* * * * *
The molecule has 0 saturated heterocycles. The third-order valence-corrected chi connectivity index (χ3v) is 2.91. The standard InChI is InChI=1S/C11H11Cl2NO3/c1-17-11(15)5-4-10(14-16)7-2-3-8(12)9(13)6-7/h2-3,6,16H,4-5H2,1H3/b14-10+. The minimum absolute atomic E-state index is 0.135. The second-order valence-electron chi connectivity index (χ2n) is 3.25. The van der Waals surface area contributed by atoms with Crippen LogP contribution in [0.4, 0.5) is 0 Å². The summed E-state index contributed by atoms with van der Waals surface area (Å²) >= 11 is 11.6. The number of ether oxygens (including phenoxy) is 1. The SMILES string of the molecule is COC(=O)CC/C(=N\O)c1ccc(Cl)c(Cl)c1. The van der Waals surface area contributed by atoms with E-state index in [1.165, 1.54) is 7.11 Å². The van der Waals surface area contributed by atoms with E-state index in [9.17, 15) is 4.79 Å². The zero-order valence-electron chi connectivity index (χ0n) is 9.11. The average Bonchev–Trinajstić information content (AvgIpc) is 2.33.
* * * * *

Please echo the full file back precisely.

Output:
The molecule has 0 saturated heterocycles. The third-order valence-corrected chi connectivity index (χ3v) is 2.91. The standard InChI is InChI=1S/C11H11Cl2NO3/c1-17-11(15)5-4-10(14-16)7-2-3-8(12)9(13)6-7/h2-3,6,16H,4-5H2,1H3/b14-10+. The minimum absolute atomic E-state index is 0.135. The second-order valence-electron chi connectivity index (χ2n) is 3.25. The van der Waals surface area contributed by atoms with Crippen LogP contribution in [0.4, 0.5) is 0 Å². The summed E-state index contributed by atoms with van der Waals surface area (Å²) >= 11 is 11.6. The number of ether oxygens (including phenoxy) is 1. The SMILES string of the molecule is COC(=O)CC/C(=N\O)c1ccc(Cl)c(Cl)c1. The van der Waals surface area contributed by atoms with E-state index in [1.165, 1.54) is 7.11 Å². The van der Waals surface area contributed by atoms with E-state index in [9.17, 15) is 4.79 Å². The zero-order valence-electron chi connectivity index (χ0n) is 9.11. The average Bonchev–Trinajstić information content (AvgIpc) is 2.33.